Studies, including low income, middle income countries (LMICs), have shown that occupational exposure to pesticides is associated with respiratory health symptoms and a reduction in lung function parameters.9–15 Though Ethiopia has endorsed a labour proclamation in order to minimise and control risks in occupational settings,16 previous studies have shown higher prevalences of respiratory symptoms17 ,18 and reductions in respiratory function19 ,20 in individuals occupationally exposed to pesticides.

Although, these studies indicate a possible association between pesticide exposure and respiratory health they were mostly performed among (male) applicators in classical farming systems such as large-scale open farms (LSOFs) with the exception of Hanssen et al18 who studied the newly established cut-flower industry in Ethiopia. Recently, due to expansions of new farming systems such as large-scale greenhouses (LSGHs) and small-scale irrigated farms (SSIFs) there has been a stark increase in pesticide use intensity (6–13-fold).21 Though there is a difference in type and intensity of pesticide use among different farming systems in Ethiopia, organophosphates (eg, chlorpyrifos) are the most intensively used class of pesticides. Also organochlorine (eg, dichlorodiphenyltrichloroethane (DDT)) and phosponoglycine (eg, glyphosate) were reported to be used intensively in Ethiopia.19 ,21 Additionally poor pesticide-related knowledge, attitude and practices were reported among Ethiopian farmers and farm workers.21 As the workforce is relatively young and rapidly increasing in these new farming systems it is pertinent to monitor the health status of this workforce. To date, there is no study in Ethiopia that examined respiratory health, including objective lung function measurements, of both applicator and re-entry farm workers in these new and growing farming systems.

In this study we aimed to examine whether occupational pesticide exposure is associated with respiratory symptoms and lung function impairments in applicators and re-entry workers selected from three commercial farming systems in Ethiopia.


Study area and population

The study was conducted in the central part of Ethiopia where abundant hydrological resources from the rift valley lakes and Awash river are available for the three farming systems (LSGH, LSOF and SSIF) (figure 1). Those commercial farms use significant amounts of pesticides to produce horticultural crops; roses and cuttings in LSGH, vegetable, fruit and cotton in LSOF, and vegetables in SSIF.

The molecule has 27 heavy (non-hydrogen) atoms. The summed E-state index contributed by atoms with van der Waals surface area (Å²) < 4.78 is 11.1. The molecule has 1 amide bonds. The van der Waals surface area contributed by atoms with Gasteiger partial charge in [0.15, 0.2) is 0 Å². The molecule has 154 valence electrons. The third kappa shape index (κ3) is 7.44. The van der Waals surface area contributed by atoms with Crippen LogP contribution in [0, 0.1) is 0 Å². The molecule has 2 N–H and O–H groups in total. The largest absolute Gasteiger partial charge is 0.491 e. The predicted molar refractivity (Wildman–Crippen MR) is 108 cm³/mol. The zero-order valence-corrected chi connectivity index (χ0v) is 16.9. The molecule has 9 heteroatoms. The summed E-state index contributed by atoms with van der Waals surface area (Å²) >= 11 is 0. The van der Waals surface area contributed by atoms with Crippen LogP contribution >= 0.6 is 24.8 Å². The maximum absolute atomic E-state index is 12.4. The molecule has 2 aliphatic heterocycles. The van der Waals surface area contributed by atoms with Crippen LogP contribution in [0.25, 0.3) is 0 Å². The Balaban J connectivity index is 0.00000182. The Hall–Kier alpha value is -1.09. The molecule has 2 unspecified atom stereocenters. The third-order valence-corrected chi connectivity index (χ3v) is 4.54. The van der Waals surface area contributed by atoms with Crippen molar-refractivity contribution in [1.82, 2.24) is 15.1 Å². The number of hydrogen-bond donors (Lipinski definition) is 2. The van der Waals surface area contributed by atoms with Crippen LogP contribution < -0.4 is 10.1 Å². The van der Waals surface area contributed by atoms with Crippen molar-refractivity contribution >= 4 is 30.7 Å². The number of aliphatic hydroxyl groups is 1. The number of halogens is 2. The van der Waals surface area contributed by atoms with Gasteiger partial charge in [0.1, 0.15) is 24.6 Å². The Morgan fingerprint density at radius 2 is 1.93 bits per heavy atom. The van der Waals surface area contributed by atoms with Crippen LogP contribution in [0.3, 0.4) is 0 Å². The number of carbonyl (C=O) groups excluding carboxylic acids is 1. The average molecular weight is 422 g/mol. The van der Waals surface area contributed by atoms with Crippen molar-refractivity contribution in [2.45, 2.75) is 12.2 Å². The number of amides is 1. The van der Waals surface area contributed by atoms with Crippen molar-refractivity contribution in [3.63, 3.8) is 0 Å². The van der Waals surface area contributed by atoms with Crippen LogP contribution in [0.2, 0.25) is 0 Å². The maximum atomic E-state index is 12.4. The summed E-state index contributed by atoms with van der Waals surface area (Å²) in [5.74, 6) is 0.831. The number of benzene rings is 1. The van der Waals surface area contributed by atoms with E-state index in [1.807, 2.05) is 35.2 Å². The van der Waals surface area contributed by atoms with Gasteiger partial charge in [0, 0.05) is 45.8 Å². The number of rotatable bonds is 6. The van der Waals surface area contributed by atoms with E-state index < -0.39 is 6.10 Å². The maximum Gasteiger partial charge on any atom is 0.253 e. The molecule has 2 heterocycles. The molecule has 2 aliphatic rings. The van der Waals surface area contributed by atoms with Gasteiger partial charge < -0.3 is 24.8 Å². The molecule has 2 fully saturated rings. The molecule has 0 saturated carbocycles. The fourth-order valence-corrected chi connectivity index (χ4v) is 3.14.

Figure 1

Location map of the study area.

The study consisted of two consecutive cross-sectional surveys conducted in the same study area and farms. The first survey (2012) focused on respiratory symptoms while the second survey (2014) extended on this first survey by focusing both on respiratory symptoms and lung function parameters. Participation in both surveys was on a voluntary basis. In the first survey verbal consent was obtained and participation was on an anonymous basis. In the second survey written consent was obtained.

In the first survey a total of 1104 subjects were selected. Of the 1104 subjects selected, 601 were occupationally exposed to pesticides (at least for a year) and the rest 503 were unexposed farmers selected from rain-fed /subsistence agricultural areas (where pesticides due to economic reasons are not used; n=408) and office workers from LSOF (n=95). Of the 601 exposed, 256 were applicators and 345 were re-entry workers. The unexposed individuals resided in the same geographical area as the exposed subjects (figure 1). Applicators were defined as workers who are directly involved in pesticide application activities (ie, pesticide mixers/loaders, pesticide sprayers and application supervisors) whereas re-entry workers were defined as workers who enter fields after they have been treated with pesticides or handle the produce (eg, harvesters).